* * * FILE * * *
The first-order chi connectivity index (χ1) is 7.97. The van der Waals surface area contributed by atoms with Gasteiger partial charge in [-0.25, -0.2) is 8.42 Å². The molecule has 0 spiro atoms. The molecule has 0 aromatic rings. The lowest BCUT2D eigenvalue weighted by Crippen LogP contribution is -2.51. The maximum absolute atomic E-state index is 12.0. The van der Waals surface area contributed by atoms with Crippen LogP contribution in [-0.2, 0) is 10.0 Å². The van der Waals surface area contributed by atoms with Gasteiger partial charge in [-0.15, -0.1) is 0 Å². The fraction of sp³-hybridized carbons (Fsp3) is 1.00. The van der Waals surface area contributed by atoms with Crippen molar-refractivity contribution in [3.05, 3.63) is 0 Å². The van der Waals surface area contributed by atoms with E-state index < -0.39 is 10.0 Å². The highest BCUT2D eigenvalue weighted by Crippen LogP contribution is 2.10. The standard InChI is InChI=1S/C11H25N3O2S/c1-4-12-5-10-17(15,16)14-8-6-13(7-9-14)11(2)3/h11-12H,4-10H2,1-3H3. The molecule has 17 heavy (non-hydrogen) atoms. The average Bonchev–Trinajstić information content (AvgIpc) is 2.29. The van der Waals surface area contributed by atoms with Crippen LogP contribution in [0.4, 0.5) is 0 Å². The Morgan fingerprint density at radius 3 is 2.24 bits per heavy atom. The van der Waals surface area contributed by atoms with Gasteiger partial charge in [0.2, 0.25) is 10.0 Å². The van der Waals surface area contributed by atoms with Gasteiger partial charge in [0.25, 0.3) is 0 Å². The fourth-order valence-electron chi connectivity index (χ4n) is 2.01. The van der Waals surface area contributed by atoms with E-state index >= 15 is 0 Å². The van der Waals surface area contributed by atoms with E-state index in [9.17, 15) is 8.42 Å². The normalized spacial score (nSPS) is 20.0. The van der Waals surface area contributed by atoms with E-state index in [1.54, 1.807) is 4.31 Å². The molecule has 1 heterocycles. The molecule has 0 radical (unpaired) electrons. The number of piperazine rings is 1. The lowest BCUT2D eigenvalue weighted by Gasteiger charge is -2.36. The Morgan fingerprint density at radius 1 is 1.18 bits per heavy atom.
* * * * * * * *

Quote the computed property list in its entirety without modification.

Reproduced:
The first-order chi connectivity index (χ1) is 7.97. The van der Waals surface area contributed by atoms with Gasteiger partial charge in [-0.25, -0.2) is 8.42 Å². The molecule has 0 spiro atoms. The molecule has 0 aromatic rings. The lowest BCUT2D eigenvalue weighted by Crippen LogP contribution is -2.51. The maximum absolute atomic E-state index is 12.0. The van der Waals surface area contributed by atoms with Crippen LogP contribution in [-0.2, 0) is 10.0 Å². The van der Waals surface area contributed by atoms with Gasteiger partial charge in [-0.15, -0.1) is 0 Å². The fraction of sp³-hybridized carbons (Fsp3) is 1.00. The van der Waals surface area contributed by atoms with Crippen molar-refractivity contribution in [3.05, 3.63) is 0 Å². The van der Waals surface area contributed by atoms with E-state index < -0.39 is 10.0 Å². The highest BCUT2D eigenvalue weighted by Crippen LogP contribution is 2.10. The standard InChI is InChI=1S/C11H25N3O2S/c1-4-12-5-10-17(15,16)14-8-6-13(7-9-14)11(2)3/h11-12H,4-10H2,1-3H3. The molecule has 17 heavy (non-hydrogen) atoms. The average Bonchev–Trinajstić information content (AvgIpc) is 2.29. The van der Waals surface area contributed by atoms with Crippen LogP contribution in [0.4, 0.5) is 0 Å². The Morgan fingerprint density at radius 3 is 2.24 bits per heavy atom. The van der Waals surface area contributed by atoms with Gasteiger partial charge in [0.2, 0.25) is 10.0 Å². The van der Waals surface area contributed by atoms with Gasteiger partial charge in [0.25, 0.3) is 0 Å². The fourth-order valence-electron chi connectivity index (χ4n) is 2.01. The van der Waals surface area contributed by atoms with E-state index >= 15 is 0 Å². The van der Waals surface area contributed by atoms with E-state index in [9.17, 15) is 8.42 Å². The normalized spacial score (nSPS) is 20.0. The van der Waals surface area contributed by atoms with E-state index in [1.54, 1.807) is 4.31 Å². The molecule has 1 heterocycles. The molecule has 0 radical (unpaired) electrons. The number of piperazine rings is 1. The lowest BCUT2D eigenvalue weighted by Gasteiger charge is -2.36. The Morgan fingerprint density at radius 1 is 1.18 bits per heavy atom.